An increasing suicide rate of students due to depression which is becoming worse by COVID-19.

What it does

Mental health is a complex issue and articulating how one feels can be extremely difficult even to a trained professional who can see the facial expressions, nuanced inflections in tone and even body language. Compared to that, using a chatbot may seem superficial. Conversely, there is an important issue that can arise in these relationships that digital mental health care is uniquely poised to address: stigma. People sometimes feel too ashamed to open up honestly about their struggles to another person, even when that person is an accepting, nonjudgmental therapist. In particular, out of fear that therapists will view them negatively, clients may engage in what social scientists call impression management: selectively choosing to only share information that portrays them in a positive light. By withholding information, consciously or not, clients prevent therapists from fully understanding their problems and, in turn, from providing appropriate solutions. Unfortunately, this behavior is especially likely during the first consultation, which sets the direction for all future sessions. With AI-powered virtual humans that exactly look like humans it will become possible to have the best of both worlds by simulating human connection through technology and designing interfaces that mimic body language, demonstrate engaged listening, express empathy, reciprocate with sharing personal stories, employ emotional intelligence, and make people feel cared for. These advances may bridge the divide between human and virtual therapists and empower certain people to get the help they need but wouldn’t otherwise get for fear of stigma. Technology enables people to bypass this barrier. Consider a fascinating study in which over 200 participants talked with a virtual human—that is, an artificially intelligent avatar who asked questions as a therapist would during an initial clinical interview and developed rapport through compassion (such as saying, “I’m sorry to hear that,”) and nonverbal behaviors (such as nodding).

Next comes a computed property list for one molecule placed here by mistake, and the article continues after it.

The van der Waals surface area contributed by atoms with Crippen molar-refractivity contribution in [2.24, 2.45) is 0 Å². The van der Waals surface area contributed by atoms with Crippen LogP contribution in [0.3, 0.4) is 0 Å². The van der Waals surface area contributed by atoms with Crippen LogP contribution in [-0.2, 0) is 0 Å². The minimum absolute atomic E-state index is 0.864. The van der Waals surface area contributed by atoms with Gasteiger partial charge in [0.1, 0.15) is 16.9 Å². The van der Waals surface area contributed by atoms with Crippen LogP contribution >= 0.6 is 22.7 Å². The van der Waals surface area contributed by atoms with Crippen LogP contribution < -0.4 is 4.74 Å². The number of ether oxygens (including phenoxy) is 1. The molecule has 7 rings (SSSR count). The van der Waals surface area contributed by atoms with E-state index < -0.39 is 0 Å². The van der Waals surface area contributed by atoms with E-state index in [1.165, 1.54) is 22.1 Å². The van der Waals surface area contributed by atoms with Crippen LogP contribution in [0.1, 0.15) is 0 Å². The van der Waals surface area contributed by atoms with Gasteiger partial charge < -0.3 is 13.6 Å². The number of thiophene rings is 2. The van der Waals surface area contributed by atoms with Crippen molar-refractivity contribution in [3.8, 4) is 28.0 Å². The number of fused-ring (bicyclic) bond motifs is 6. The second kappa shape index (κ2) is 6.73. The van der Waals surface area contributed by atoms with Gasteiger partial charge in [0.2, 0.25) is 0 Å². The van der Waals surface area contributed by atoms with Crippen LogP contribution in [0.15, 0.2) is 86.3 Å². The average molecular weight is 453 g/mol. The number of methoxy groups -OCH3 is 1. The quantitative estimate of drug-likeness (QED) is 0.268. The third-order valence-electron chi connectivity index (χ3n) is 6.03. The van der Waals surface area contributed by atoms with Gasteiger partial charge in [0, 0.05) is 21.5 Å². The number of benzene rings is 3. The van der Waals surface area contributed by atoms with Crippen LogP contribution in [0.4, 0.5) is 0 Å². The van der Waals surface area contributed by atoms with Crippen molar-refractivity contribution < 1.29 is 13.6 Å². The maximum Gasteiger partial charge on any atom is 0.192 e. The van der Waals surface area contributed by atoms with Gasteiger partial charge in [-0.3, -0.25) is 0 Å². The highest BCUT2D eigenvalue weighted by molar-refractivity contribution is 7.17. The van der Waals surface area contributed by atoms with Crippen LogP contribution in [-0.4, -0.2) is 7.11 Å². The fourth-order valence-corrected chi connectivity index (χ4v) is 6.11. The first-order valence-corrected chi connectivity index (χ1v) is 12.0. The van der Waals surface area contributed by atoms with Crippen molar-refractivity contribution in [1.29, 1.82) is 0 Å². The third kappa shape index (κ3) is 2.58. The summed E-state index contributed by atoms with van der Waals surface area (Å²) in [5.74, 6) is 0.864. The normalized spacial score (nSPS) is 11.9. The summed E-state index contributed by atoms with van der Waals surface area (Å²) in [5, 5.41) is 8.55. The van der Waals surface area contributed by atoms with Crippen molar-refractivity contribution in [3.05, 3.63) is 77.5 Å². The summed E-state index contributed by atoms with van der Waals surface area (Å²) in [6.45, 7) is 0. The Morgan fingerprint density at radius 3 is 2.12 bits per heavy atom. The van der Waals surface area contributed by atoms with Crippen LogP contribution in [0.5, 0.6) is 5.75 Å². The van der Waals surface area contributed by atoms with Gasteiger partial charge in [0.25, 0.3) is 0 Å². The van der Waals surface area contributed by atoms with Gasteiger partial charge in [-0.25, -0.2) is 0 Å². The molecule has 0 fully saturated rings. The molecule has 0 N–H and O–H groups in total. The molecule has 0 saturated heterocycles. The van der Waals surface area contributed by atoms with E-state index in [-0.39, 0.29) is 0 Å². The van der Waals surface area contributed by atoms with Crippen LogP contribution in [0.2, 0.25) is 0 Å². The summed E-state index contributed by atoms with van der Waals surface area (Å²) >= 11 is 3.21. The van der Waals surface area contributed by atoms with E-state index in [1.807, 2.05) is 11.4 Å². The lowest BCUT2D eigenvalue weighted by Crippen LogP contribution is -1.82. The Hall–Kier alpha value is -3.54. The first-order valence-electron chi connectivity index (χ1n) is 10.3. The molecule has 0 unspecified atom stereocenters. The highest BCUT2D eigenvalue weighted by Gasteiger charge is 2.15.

What's next for Ira

For the challenge, we will build self-analyzing questions to track the severity of expression, later we will build complete low-level intervention using CBT techniques.

Try It out



cbt, cgi, machine-learning, natural-language-processing, unity, vision, voice

Devpost Software Identifier